Mar 12, 2014, 7:03 PM EST
Is there tanking going on in the NBA this season?
Depends on how you want to define taking. However even if you define it broadly it’s not as bad as many seem to think it is.
New NBA commissioner Adam Silver defines it more narrowly and says there is no tanking going on right now. He spoke at an event in Boston on Wednesday and Gary Washburn of the Boston Globe was there.
“I think it’s important to clarity what we all mean by tanking,” he said at the Mandarin Oriental Hotel. “Where I grew up tanking meant the coach and the players or some subset of that group were intentionally trying to lose a game. I don’t think that’s going on anywhere in the NBA and I would take action immediately if I thought it was.
“What is going on is rebuilding. And we have a system right now that incentivizes teams to rebuild. There’s a sense that you’re better off rebuilding in some cases from scratch than remaining mediocre. Now I am concerned even if it’s a legitimate strategy that there’s a perception out there by many people that it’s not. There’s an awful lot of chatter out there in the land and I continue to hear the ‘T’ word. So I think it’s my obligation to address it.”
Look at the teams with the six worst records in the NBA. The Bucks have the worst record (13-51) but they did not go into this season trying to lose, they thought O.J. Mayo, Brandon Knight, Caron Butler and a year of growth from John Henson and Larry Sanders would again have them in the playoff mix. The Philadelphia 76ers planned to be bad. The Orlando Magic planned to be bad. The Los Angeles Lakers thought they could make the playoffs but were dramatically undercut by injuries (and overvaluing some of their talent). The Sacramento Kings were not going to be good but didn’t expect to be this bad (not with DeMarcus Cousins). The Utah Jazz planned to be bad.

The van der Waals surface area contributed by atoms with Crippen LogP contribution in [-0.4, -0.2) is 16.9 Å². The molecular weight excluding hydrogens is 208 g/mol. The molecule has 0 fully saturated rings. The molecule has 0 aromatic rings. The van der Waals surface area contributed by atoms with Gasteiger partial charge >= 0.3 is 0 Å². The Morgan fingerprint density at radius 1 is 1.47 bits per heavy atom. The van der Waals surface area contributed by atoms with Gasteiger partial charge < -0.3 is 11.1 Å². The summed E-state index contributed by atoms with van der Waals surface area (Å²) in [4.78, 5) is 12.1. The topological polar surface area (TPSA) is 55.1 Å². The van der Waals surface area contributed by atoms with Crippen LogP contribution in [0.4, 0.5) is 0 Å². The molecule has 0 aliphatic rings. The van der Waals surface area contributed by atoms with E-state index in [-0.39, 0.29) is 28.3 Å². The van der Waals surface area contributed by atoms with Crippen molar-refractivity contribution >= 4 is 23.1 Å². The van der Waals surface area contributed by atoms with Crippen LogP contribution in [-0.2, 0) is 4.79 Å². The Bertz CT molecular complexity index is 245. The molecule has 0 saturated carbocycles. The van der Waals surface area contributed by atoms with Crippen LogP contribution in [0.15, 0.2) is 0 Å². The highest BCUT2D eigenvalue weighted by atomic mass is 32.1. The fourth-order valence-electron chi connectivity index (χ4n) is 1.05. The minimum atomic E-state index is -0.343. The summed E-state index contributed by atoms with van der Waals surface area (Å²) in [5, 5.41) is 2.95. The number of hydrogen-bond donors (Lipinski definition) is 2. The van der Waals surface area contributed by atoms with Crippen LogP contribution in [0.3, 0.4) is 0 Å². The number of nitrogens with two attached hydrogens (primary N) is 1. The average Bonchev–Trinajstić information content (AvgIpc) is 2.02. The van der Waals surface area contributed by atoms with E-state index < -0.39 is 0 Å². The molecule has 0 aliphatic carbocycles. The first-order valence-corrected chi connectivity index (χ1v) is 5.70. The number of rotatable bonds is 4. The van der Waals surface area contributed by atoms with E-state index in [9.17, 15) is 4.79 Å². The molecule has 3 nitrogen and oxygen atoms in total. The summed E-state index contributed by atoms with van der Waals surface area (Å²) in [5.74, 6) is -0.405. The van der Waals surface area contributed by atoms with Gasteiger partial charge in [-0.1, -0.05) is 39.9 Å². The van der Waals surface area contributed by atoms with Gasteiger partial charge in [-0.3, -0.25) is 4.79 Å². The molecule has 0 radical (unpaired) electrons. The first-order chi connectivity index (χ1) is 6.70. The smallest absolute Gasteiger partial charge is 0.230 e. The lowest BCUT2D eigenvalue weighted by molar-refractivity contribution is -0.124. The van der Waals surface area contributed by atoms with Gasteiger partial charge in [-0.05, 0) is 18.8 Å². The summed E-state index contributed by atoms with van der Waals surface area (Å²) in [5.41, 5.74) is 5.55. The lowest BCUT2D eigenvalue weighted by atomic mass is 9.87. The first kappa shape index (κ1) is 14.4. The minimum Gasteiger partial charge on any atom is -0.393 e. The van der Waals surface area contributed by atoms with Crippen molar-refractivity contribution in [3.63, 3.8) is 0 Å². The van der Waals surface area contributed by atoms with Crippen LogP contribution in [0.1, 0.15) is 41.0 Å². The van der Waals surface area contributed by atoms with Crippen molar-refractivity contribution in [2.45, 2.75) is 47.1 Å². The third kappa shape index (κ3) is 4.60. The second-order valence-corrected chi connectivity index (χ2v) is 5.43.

That’s only three of the bottom six where as an organization they decided to be bad and go after a high pick. If you choose to define that as tanking go ahead even if Silver doesn’t agree (and you would have a valid point, the organization planned to be bad even if the players are not complicit).
But even with those teams this season is not out of line with history, explains Howard Beck of the Bleacher Report.
As of Monday morning, three NBA teams had sub-.300 records, and 10 were below .400. If we’re measuring widespread futility, these figures are in no way extraordinary.
Over the last 10 years, an average of 3.3 teams per season have finished below .300, including a high of six teams in 2010-11 and 2008-09. In that same 10-year stretch, an average of 7.7 teams have finished below .400, with a high of 10 in 2011-12 and 2009-10.
If you want to argue that the league should not incentivize losing, go ahead. But there is no easy answer here — the very nature of basketball as a sport is that to win in the NBA you need one of the 10 elite players in the league to win a title (or one and a couple from the 10-30 tier). Teams that want to win will do whatever it takes to get those players, and if you are in Orlando or Utah or a lot of other small to mid-sized markets the only way to do that is the draft (elite free agents aren’t flocking there). Take that away from them and they can’t sell hope to their fan bases and you mess with their economic model.
I’m not sure this season of “tanking” has proven to be that big a deal. I thought it would be, but feels like most NBA seasons to me. I’m not sure some grand gesture to “fix” things is needed.
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- Report: Danny Ainge telling other teams he won’t trade Rajon Rondo 13
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- Alex Len, No. 5 pick in a draft full of players who looked like busts as rookies, showing he doesn’t deserve the label 5